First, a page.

Harrison’s paradox

Yet there is a huge paradox here, pointed out by the late Royden Harrison. Things have moved rapidly in recent years, but events have only confirmed his diagnosis. He said that the objective circumstances for the operation of socialism have never been better, while the subjective circumstances have never been worse.

Objectively, we have the skills, knowledge, organisational potential and technology to provide for everyone’s basic intellectual and emotional needs; but the subjective appreciation of what is possible has never been worse.

Our minds are often taken over by passing consumer fads and the beer and circuses of the modern media. When people rebel (often under stark circumstances) they tend to be consumed by unquestioning and counter-productive doctrines, such as those of racism and militant Islam.

So what can be done about the world’s most serious problems – climate change, imperial expansion, fanaticism, starvation, mass poverty, unemployment, economic decline and the threat of economic collapse?

As radical improvement requires a change in people’s values and commitments, then it is essentially a question of political education, political education, political education.

Luckily there is something to build on. If people were not moved to contribute to disaster relief funds, or to go to people’s aid when they see accidents, then there would be nothing to build on. But consumerism and individualism can be tempered by the experiences of daily life when human sympathy and collective instincts come to the fore.

Political education directed towards the best in people is very different from political indoctrination. The strongest educational question is, ‘Why?’. It rebounds on those who see themselves in the role of stimulating political education. Any of us could be wrong at anytime.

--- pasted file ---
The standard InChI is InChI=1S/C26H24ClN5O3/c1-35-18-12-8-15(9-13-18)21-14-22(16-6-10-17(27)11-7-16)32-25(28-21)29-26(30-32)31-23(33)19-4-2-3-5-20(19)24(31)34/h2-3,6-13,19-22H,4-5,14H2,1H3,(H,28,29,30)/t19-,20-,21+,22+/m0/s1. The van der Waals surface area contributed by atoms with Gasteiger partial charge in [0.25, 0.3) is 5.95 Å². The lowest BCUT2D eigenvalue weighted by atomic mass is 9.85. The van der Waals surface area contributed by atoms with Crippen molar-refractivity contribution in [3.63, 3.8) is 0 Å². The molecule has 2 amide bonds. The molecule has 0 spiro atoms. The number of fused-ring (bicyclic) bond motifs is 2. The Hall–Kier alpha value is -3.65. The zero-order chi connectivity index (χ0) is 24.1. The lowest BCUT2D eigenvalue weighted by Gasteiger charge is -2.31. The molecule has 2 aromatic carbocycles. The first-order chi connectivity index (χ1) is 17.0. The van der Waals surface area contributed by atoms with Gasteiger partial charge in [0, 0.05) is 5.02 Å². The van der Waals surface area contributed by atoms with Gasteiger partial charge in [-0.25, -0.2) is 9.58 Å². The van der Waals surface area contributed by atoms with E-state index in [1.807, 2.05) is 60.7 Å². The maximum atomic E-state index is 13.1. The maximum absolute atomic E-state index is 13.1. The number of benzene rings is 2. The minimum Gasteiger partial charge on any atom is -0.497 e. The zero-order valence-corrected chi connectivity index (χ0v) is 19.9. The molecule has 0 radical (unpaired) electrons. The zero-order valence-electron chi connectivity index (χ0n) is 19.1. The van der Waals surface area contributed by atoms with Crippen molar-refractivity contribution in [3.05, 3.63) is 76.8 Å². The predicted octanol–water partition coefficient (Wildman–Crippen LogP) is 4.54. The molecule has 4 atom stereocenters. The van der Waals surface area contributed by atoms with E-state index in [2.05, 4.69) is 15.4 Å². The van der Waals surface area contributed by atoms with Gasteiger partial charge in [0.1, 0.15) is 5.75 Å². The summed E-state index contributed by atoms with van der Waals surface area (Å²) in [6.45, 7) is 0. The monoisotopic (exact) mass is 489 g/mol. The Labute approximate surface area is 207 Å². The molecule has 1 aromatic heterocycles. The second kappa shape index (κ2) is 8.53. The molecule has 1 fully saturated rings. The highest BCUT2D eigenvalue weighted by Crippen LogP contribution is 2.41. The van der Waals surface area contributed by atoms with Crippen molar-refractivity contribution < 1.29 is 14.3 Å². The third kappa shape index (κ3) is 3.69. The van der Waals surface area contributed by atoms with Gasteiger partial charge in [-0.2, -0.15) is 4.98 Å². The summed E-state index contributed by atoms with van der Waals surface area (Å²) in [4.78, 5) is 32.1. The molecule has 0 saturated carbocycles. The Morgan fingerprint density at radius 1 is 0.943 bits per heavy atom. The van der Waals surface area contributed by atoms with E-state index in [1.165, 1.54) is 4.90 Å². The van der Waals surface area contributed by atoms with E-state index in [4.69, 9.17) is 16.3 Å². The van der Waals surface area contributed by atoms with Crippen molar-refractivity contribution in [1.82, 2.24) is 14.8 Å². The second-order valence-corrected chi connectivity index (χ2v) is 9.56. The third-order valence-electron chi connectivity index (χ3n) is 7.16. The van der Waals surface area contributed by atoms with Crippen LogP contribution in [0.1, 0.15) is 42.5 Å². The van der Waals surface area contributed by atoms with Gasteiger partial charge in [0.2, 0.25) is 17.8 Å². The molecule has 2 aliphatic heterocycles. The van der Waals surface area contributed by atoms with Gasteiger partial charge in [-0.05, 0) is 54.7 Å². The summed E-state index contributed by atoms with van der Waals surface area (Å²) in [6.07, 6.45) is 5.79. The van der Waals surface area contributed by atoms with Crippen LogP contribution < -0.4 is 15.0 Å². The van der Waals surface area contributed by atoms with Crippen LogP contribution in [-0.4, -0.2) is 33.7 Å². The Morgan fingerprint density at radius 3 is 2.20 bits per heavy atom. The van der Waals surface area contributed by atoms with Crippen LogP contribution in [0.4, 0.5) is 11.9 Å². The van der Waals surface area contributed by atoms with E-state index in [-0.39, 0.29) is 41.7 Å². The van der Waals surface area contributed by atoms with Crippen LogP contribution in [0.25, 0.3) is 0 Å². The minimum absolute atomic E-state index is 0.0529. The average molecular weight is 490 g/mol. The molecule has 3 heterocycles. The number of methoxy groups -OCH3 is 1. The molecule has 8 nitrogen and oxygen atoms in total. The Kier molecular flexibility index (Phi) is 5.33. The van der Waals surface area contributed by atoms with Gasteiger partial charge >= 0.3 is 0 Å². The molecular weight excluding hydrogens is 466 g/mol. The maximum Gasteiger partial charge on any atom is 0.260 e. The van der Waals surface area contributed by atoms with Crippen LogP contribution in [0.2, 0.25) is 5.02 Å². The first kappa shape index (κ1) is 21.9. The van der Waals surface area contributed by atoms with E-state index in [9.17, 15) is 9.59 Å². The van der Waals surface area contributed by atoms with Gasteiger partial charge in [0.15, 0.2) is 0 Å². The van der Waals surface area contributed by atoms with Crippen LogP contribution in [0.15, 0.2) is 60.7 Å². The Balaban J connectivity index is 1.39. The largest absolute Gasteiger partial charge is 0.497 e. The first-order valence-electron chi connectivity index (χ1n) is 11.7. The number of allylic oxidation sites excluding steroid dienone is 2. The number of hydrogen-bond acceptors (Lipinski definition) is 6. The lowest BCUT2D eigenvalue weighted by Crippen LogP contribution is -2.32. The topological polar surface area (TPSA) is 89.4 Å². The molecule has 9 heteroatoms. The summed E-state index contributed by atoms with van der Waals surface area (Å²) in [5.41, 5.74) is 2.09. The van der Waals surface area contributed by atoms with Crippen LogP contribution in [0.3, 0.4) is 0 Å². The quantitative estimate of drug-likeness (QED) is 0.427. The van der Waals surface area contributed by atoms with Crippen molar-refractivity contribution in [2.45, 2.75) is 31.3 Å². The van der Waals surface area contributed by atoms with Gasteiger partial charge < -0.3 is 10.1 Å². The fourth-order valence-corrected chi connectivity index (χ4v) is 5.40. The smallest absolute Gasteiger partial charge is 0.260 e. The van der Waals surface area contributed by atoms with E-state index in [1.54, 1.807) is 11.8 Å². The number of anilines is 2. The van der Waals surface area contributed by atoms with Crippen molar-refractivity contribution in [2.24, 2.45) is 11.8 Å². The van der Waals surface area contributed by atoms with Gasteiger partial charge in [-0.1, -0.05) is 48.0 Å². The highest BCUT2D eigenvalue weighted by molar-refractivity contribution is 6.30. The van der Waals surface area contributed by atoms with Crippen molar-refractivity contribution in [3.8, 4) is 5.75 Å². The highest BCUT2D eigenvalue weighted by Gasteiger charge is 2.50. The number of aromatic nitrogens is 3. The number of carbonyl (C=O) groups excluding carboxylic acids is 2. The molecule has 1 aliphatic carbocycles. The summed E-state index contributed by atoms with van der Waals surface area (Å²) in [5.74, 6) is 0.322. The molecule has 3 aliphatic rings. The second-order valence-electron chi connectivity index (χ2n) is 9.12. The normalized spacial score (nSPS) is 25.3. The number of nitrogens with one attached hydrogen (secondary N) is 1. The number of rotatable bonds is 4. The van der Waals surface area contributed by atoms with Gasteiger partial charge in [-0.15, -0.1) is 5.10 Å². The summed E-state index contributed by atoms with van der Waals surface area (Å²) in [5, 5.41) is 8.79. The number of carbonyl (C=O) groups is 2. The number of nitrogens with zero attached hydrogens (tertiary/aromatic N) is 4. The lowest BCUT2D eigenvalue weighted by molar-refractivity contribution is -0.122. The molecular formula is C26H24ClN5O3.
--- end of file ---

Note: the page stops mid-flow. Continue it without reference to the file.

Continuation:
If public ownership is to advance (including the end of outsourcing, which currently accounts for 24 per cent of spending in the public sector), then there are big problems we need to tackle: public bodies can be prone to bureaucratic, centralised controls; wealth, power and status can dominate in the public as well as the private sector.

Yet, democratic controls by producers and users of services are an antidote. Municipal, consumer co-operative and worker self-management structures will often be more appropriate than a centralised, state-owned system. Above all, providers of services and their users need to share a public service ethos. Those who work for a public body need to see themselves as public servants, while those who benefit from such services need to share similar values, not just grab whatever they can.

Selfishness detracts from the common good, but I am not seeking perfection, just general standards of human decency and a sense of sharing.

The biggest problem, however, is how to get ourselves out of the grip of capitalist domination. Sidney Webb called for a gradual advance in public ownership.

Today, it might take us time to get the ball rolling towards forms of public ownership, for we need to get politicians on board. Each step might be difficult. But once we create the conditions to start the move, we might be surprised at just how revolutionary our gradualism can become, for we will come to realise that the future of mankind is tied up with our actions.

If you see public ownership as a path towards our salvation, then check out the We Own It website. Public ownership did not start with Webb, nor end with Tony Blair’s rejection of Webb’s clause IV.


This article was orginally published on Harry Barnes’ blog: Three Score Years and Ten.

Harry Barnes was Labour MP for North East Derbyshire from 1987 to 2005.